The Pasadena City Council Monday put off a formal vote on an interim ordinance to limit maximum heights of new residential buildings, deciding that the ordinance required more study and research by the City’s Planning Department staff.
The proposed ordinance is viewed by many as a reaction against new State regulations that would increase housing development, by, in some cases, usurping local zoning laws.
Under the proposed new ordinance, new buildings City-wide would not be allowed to be more than ten feet taller than the average height of existing buildings along the same block-face on which the new building is to be located, or the maximum height set forth in the Zoning Code, according to a Planning Department staff report.
According to the report, “this option would allow the same density currently allowed in the Zoning Code, thereby continuing to allow development of new housing units and avoiding potential conflict with the adopted Housing Element or State legislation.”
The proposed ordinance was opposed by an unlikely combination of both developers and affordable housing advocates, as well as local business leaders.
Pasadena housing advocate Anthony Manosous said he felt that the Council was more concerned with “aesthetics” than providing new and affordable housing, telling the Council, “I think we need more time to really study this, so we can be sure that we are actually …doing something that would violate the ethics of our city.”
Attorney and former City Council candidate Phil Hosp agreed somewhat, but pointed out, “It’s actually beneficial for a diverse and an inclusive neighborhood to make sure these buildings are preserved, and luxury condos with six units, or whatever, are not replacing them,” he said. “It does not make any sense to lose more units than you gain.”
Vice Mayor John Kennedy also expressed concern about the ordinance limiting the overall availability of housing in the city, specifically in his own district. He also worried about the City’s legal liability by passing the ordinance.
Responding to a number of speakers comments, Councilmember Victor Gordo said, “The state has basically blown the top off the [City’s] general plan, and that’s what we are trying to guard against here. I’m not persuaded by people who say that we changed the rules, we are reacting to the rules that are being imposed on up by the state.”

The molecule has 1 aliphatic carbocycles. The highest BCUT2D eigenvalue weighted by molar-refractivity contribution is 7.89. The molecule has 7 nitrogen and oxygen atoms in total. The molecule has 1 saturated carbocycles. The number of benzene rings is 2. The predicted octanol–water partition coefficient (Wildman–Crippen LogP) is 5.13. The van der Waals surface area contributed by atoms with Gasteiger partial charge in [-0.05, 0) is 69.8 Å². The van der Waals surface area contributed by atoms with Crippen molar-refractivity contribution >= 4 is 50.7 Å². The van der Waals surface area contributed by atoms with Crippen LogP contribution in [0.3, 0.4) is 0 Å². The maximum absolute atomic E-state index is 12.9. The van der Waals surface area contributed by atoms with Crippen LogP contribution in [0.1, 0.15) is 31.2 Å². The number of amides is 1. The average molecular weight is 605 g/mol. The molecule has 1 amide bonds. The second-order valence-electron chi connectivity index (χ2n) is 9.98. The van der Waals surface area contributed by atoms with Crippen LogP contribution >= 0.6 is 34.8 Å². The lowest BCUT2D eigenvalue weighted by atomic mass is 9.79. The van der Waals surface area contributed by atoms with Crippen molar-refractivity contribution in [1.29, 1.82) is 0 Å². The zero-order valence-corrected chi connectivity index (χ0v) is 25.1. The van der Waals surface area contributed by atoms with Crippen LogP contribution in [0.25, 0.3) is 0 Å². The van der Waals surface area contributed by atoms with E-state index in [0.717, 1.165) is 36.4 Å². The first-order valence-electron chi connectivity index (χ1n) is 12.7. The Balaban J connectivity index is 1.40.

Gordo also noted that he was not persuaded that the Council was “altering basic rights of property owners” with the ordinance, saying that the City was within its rights to alter general plans. Gordo also said he did not believe that the ordinance affected affordable housing stock, acknowledging that most buildings to be affected were “high-end luxury buildings.”
A major concern prompting the interim ordinance, according to the staff report, was that some local projects “did not provide sufficient affordable housing to warrant the benefits of the concessions they received, and that the City should require additional public benefits in exchange for higher densities and additional height. The overall sentiment was that recent higher density developments are not consistent with the character of the City.”
“The feeling is that some of these developments are really getting too big out of scale with the neighborhood and in excess of frankly what we ever anticipated,” Mayor Terry Tornek said Friday. He said Monday evening that he thought the ordinance would eventually pass, however, following staff study.
Said Tornek, “We need to have all eight members of the Council available when we take this up, and we need to do a little more homework in terms of some of the issues that have been raised tonight.”